before the Senate, although, in unfolding the
necessity of present legislation for the pro
tection of the frccdmcn, 1 shall be led ne
cessarily and logically to speak of the con
dition of the rebel States.
Of the bill introduced by his colleague, the
Hon. Henry "Wilson, to maintain the freedom
of the inhabitants in the States declared in
insurrection and rcbellion-'by the proclama
tion of the President of the 1st of January,
18G2, Mr. Sumner said :
"All must admit that the bill of my col
league is excellent in purpose. It proposes
nothing less than to establish equality before
the law, at least, so far .13 civil rights arc
concerned, in the rebel States. This is done
simply to carry out and maintain the Procla
mation of Emancipation, by which this He
public is solemnly pledged to maintain the
emancipated s.lavp in his freedom. Such is
our pledge ; 'and the Execntivc Government
of the United States, including the military
and naval authority thereof, will recognize
and maintain the freedom of snch persons.'
This pledge is without any limitation in space
or time. Jt is as extended and as immortal
as the Ilepublic itself. Docs anybody call it
vain words ? I trust not. To that pledge
we are solemnly bound. Wherever our Hag
floats, as long as time endures, we must sec
that it is sacredly observed.
'l.ut the performance of that pledge can
not be entrusted to another; leat of all, can
it be intrusted to the old slave-masters, em
bittered against their slaves. It must be
performed by the National Government.
The j.Kwer that gave freedom must sec that
this freedom is maintained. This is according
to reason. It is also according to the exam
ples of history. In the British West Indies
wc find this teaching. Three of England's
greatest orators and statesmen, Burke, Can
ning and Brougham, at successive periods,
united in declaring from the experience in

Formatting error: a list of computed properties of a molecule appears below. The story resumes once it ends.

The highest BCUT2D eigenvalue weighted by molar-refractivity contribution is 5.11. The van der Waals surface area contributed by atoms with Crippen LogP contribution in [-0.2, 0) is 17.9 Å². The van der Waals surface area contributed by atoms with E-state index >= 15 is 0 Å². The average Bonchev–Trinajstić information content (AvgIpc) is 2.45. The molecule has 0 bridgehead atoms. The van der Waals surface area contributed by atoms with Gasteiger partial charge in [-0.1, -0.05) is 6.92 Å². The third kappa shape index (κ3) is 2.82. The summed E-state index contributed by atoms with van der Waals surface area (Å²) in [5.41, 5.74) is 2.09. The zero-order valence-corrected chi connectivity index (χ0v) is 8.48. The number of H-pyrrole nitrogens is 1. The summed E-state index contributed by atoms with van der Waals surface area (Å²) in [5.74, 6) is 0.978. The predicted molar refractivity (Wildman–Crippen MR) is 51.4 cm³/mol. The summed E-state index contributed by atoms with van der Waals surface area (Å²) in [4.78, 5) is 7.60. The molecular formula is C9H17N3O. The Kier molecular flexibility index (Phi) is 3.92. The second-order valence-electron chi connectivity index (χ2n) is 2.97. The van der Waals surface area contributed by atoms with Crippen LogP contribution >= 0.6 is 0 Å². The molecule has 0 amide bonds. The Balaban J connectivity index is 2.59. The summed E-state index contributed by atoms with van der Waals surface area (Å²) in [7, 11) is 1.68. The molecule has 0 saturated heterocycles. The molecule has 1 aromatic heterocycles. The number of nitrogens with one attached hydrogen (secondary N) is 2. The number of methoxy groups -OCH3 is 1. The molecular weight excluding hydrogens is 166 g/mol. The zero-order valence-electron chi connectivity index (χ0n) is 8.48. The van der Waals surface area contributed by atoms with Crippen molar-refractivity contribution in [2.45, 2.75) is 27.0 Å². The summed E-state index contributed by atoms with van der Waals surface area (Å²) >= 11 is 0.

the British West Indies, that whatever the
slave-masters undertook to do for their slaves
was always 'arrant trilling,' and that what
ever might be its plausible form, it always
wanted 'the executive principle' More re
cently the Empeior of Jtusaia, when order
ing emancipation, declared that all eflbrts of
his predecessors, in this direction, had failed
because they had been left to 'the sponta
neous initiative of the proprietors.' 1 might
say much more on this head, but this is
enough. I assume that no such blunder will
made on our part; that we shall not
cave to the old proprietors the maintenance
of that freedom to which we are pledged,
and thus break our own promises and sacri
fice a race.
" I have already alluded to Emancipation
in llussia. But this example is worthy our
deepest study, unless we purposely reject
history. All know that in lfaOl, the Emper
or, by solemn proclamation, gave freedom to
upward of twenty-three million serfs ; but it
is not generally known by what supplemen
tary provisions this freedom was secured.
I have in my hands an olucial copv ol
this crcat act, published at bt. .Petersburg.
by which it is declared that the serfs, after
an interval of two vcars, are " entirely en
franchised." Under this proclamation, a
new set of local magistrates was constituted,
with " special court " and "justices of the
peace" in each district, to superintend the
working of the proclamation and to examine
on the spot all questions arising from eman
cipation. This provision was not unlike our
Bureau of Preedraen, wlucli is thus vinili-
cated by this example.
" 15ut the good work did not stop here.
The Emperor did not leave the frccdmcn
without protection, handed over to the ten
der mercies of their former owners. Bv a
careful series of " regulations " accompany
ing the proclamation, prepared with mhmtc
care, and divided into chapters and sections,
the rights of the ireedmen arc secured be
yond question. 1 hold a copy ot tins re
markable document 111 nn hand. Here it
is, a model for our imitation.
" iiicsc "regulations' begin with tne
formal declaration that the frccdmcn, by the
act of emancipation, ' acquire the rights be
longing to free farmers.' The language is
general. It is the rights of free farmers,
not 111 certain particulars, hut m all particu
lars ; not merely 111 exemption lrom the au-
thoritv of their masters, hut 111 complete cn
franchisemcnt. Surely, here is an example
' lhc regulations then proceed, m
formal words, to fix and assure these rights,
civil and political. These rights arc not
left to inference, or to futnrc discussion ; but
they are positively declared witli ail possi
Here Mr. Sumner quoted liberally from
the Russian regulations, saying, after the
recitation of each passage, "Siirelv, here is
an example for us."
" Thus docs Russia, bv careful provisions,
supplementary to the act of emancipation,
secure her Ireedmen in all their rights, first,
111 tire right ot lamiiy and the right ol con
tract; secondly, in the right of property, in
eluding a homestead ; thirdly, in complete
equality in the courts; fourthly, in equality
in political rights; fifthly, in equality at
schools and in education ; and, linally, all
these safeguards arc crowned by declaring
that they cannot lose their right, or be pun
ished except after judgment according to
fixed rules; thus completely fulfilling that